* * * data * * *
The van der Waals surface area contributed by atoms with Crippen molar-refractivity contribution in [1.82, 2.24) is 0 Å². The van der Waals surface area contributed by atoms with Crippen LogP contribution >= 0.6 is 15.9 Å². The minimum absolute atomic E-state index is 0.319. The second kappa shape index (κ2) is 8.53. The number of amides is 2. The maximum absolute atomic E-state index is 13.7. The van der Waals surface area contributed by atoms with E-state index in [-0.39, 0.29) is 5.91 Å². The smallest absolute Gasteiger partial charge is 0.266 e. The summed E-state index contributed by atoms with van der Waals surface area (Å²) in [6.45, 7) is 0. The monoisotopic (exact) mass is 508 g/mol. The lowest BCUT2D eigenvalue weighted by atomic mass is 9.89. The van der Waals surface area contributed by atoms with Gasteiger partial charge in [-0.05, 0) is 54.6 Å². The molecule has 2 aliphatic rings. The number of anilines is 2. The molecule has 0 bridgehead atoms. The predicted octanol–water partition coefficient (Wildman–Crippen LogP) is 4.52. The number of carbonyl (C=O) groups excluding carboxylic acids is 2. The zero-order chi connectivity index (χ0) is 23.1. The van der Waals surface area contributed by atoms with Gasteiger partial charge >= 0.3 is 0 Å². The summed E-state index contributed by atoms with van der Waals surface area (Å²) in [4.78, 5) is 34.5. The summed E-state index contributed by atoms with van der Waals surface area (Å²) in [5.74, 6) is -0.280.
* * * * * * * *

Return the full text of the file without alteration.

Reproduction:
The van der Waals surface area contributed by atoms with Crippen molar-refractivity contribution in [1.82, 2.24) is 0 Å². The van der Waals surface area contributed by atoms with Crippen LogP contribution >= 0.6 is 15.9 Å². The minimum absolute atomic E-state index is 0.319. The second kappa shape index (κ2) is 8.53. The number of amides is 2. The maximum absolute atomic E-state index is 13.7. The van der Waals surface area contributed by atoms with E-state index in [-0.39, 0.29) is 5.91 Å². The smallest absolute Gasteiger partial charge is 0.266 e. The summed E-state index contributed by atoms with van der Waals surface area (Å²) in [6.45, 7) is 0. The monoisotopic (exact) mass is 508 g/mol. The lowest BCUT2D eigenvalue weighted by atomic mass is 9.89. The van der Waals surface area contributed by atoms with Gasteiger partial charge in [-0.05, 0) is 54.6 Å². The molecule has 2 aliphatic rings. The number of anilines is 2. The molecule has 0 bridgehead atoms. The predicted octanol–water partition coefficient (Wildman–Crippen LogP) is 4.52. The number of carbonyl (C=O) groups excluding carboxylic acids is 2. The zero-order chi connectivity index (χ0) is 23.1. The van der Waals surface area contributed by atoms with Gasteiger partial charge >= 0.3 is 0 Å². The summed E-state index contributed by atoms with van der Waals surface area (Å²) in [4.78, 5) is 34.5. The summed E-state index contributed by atoms with van der Waals surface area (Å²) in [5.74, 6) is -0.280.